One of the main characters in The Children's Book is Phillip Warren, apprentice to eccentric master of ceramics Benedict Fludd. While Fludd is a fictional creation, the kind of pottery being made in his house is in a style that came to be known, in the early 20th century, as Studio Pottery - that is to say pottery made by artists working alone or in small groups, producing unique items or small quantities of similar items.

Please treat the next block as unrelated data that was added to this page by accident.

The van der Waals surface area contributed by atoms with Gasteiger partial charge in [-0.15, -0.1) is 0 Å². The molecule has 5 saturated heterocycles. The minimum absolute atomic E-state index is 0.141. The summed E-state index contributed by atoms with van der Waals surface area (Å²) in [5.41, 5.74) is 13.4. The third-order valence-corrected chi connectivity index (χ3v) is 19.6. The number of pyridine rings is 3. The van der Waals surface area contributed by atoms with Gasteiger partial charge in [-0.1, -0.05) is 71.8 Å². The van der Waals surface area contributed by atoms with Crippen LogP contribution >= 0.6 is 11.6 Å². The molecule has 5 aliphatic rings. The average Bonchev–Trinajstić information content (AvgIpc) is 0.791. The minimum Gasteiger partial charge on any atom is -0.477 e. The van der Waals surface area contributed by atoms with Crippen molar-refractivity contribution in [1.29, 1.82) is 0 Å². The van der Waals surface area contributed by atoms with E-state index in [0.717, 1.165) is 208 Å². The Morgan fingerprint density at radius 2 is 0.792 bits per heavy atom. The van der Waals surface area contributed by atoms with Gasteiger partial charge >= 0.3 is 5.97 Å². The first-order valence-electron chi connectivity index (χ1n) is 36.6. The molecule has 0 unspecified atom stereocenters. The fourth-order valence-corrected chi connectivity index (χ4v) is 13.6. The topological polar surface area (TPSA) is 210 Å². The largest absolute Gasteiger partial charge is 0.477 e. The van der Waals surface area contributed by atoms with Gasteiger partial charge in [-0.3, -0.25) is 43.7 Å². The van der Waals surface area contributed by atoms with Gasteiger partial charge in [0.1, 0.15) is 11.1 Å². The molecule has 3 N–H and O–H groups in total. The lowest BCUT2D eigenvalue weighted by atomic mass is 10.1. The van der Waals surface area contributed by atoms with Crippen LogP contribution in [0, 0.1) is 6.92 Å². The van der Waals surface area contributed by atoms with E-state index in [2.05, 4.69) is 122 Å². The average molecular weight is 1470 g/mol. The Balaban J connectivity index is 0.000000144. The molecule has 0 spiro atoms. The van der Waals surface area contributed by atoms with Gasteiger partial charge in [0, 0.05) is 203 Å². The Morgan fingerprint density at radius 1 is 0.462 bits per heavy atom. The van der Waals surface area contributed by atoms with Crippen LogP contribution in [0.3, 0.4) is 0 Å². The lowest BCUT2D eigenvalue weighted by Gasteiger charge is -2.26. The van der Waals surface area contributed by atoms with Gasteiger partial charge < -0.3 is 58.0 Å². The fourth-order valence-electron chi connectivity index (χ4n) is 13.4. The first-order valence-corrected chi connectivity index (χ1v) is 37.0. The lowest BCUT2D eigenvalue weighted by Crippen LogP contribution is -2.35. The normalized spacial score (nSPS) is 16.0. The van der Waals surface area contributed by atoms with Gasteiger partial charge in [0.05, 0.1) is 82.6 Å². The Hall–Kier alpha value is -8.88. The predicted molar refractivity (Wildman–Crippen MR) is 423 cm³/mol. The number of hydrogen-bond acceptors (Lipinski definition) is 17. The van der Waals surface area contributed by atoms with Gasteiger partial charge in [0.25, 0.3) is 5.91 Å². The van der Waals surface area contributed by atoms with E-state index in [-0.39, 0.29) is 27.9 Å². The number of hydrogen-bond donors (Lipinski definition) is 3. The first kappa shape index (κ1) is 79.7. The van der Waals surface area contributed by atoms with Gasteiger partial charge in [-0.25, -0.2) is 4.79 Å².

In the wake of the industrialization of pottery in the previous centuries, those who created unique items from earthen- and stone-ware struggled to have their work accepted as art. Some of the leaders of the Studio Pottery tradition were William Staite Murray, Bernard Leach and Michael Cardew. Were Phillip Warren a real person, he would have been making his pots at the same time as Murray, the earliest of the studio potters.